The nominees for the 65th Golden Globes were announced earlier today.  Before I list the nominations, let me say a few things about this award ceremony in case you’re unfamiliar with it.  Usually about a month prior to the Oscars, the Golden Globes is a dinner ceremony that awards outstanding accomplishments to television and movies.  Run by the Hollywood Foreign Press Association (HFPA), some consider this award ceremony as one of the biggest guides to figuring out who are the frontrunners for the Oscars.  On the other hand, others suggest that the Golden Globes is a star-studded popularity contest.  Nonetheless, here are the nominations:

MOTION PICTURES:

Picture, Drama: “American Gangster,” “Atonement,” “Eastern Promises,” “The Great Debaters,” “Michael Clayton,” “No Country for Old Men,” “There Will Be Blood.”

Actress, Drama: Cate Blanchett, “Elizabeth: The Golden Age”; Julie Christie, “Away From Her”; Jodie Foster, “The Brave One”; Angelina Jolie, “A Mighty Heart”; Kiera Knightley, “Atonement.”

Actor, Drama: George Clooney, “Michael Clayton”; Daniel Day-Lewis, “There Will Be Blood”; James McAvoy, “Atonement”; Viggo Mortensen, “Eastern Promises”; Denzel Washington, “American Gangster.”

Picture, Musical or Comedy: “Across the Universe,” “Charlie Wilson’s War,” “Hairspray,” “Juno,” “Sweeney Todd.”

Actress, Musical or Comedy: Amy Adams, “Enchanted”; Nikki Blonsky, “Hairspray”; Helena Bonham Carter, “Sweeney Todd”; Marion Cotillard, “La Vie En Rose”; Ellen Page, “Juno.”

Actor, Musical or Comedy: Johnny Depp, “Sweeney Todd”; Ryan Gosling, “Lars and the Real Girl”; Tom Hanks, “Charlie Wilson’s War”; Philip Seymour Hoffman, “The Savages”; John C. Reilly, “Walk Hard: The Dewey Cox Story.”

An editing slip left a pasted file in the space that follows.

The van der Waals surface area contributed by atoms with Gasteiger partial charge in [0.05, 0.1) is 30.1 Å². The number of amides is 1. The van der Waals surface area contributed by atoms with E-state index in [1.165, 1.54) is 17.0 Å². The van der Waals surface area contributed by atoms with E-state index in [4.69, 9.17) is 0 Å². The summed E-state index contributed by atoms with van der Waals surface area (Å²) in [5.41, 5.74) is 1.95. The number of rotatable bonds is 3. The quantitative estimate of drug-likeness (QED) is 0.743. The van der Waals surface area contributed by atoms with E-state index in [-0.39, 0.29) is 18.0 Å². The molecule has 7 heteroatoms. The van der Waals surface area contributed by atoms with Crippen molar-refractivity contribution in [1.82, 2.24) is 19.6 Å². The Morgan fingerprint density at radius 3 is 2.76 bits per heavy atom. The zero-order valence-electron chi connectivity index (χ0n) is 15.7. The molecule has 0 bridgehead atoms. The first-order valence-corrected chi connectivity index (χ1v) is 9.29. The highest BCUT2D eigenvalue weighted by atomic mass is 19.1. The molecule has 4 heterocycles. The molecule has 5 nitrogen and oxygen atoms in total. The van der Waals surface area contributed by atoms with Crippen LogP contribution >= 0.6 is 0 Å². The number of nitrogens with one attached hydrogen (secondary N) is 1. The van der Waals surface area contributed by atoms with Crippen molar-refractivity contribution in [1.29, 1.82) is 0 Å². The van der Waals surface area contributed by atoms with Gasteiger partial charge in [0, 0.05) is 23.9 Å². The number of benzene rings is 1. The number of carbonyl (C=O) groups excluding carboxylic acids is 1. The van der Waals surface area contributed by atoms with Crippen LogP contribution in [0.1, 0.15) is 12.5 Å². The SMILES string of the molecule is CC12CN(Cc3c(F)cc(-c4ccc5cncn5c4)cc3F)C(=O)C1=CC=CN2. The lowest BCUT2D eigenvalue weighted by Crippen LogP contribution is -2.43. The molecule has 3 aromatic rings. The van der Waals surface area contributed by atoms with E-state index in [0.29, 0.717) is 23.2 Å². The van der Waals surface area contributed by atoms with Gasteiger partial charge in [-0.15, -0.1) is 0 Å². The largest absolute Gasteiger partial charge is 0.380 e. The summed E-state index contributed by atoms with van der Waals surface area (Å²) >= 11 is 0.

Supporting Actress: Cate Blanchett, “I’m Not There”; Julia Roberts, “Charlie Wilson’s War”; Saoirse Ronan, “Atonement”; Amy Ryan, “Gone Baby Gone”; Tilda Swinton, “Michael Clayton.”

Supporting Actor: Casey Affleck, “The Assassination of Jesse James by the Coward Robert Ford”; Javier Bardem, “No Country for Old Men”; Philip Seymour Hoffman, “Charlie Wilson’s War”; John Travolta, “Hairspray”; Tom Wilkinson, “Michael Clayton.”

Director: Tim Burton, “Sweeney Todd”; Ethan Coen and Joel Coen, “No Country for Old Men”; Julian Schnabel, “The Diving Bell and the Butterfly”; Ridley Scott, “American Gangster”; Joe Wright, “Atonement.”

Screenplay: Diablo Cody, “Juno”; Ethan Coen and Joel Coen, “No Country for Old Men”; Christopher Hampton, “Atonement”; Ronald Harwood, “The Diving Bell and the Butterfly”; Aaron Sorkin, “Charlie Wilson’s War.”

Foreign Language: “4 Months, 3 Weeks and 2 Days,” Romania; “The Diving Bell and the Butterfly,” France and U.S.; “The Kite Runner,” U.S.; “Lust, Caution,” Taiwan; “Persepolis,” France.

Animated Film: “Bee Movie,” “Ratatouille,” “The Simpsons Movie.”

Original Score: Michael Brook, Kaki King, Eddie Edder, “Into the Wild”; Clint Eastwood, “Grace Is Gone”; Alberto Iglesias, “The Kite Runner”; Dario Marianelli, “Atonement”; Howard Shore, “Eastern Promises.”

Original Song: “Despedida” from “Love in the Time of Cholera”; “Grace Is Gone” from “Grace Is Gone”; “Guaranteed” from “Into the Wild”; “That’s How You Know” from “Enchanted”; “Walk Hard” from “Walk Hard: The Dewey Cox Story.”

TELEVISION:

Series, Drama: “Big Love,” HBO; “Damages,” FX Networks; “Grey’s Anatomy,” ABC; “House,” Fox; “Mad Men,” AMC; “The Tudors,” Showtime.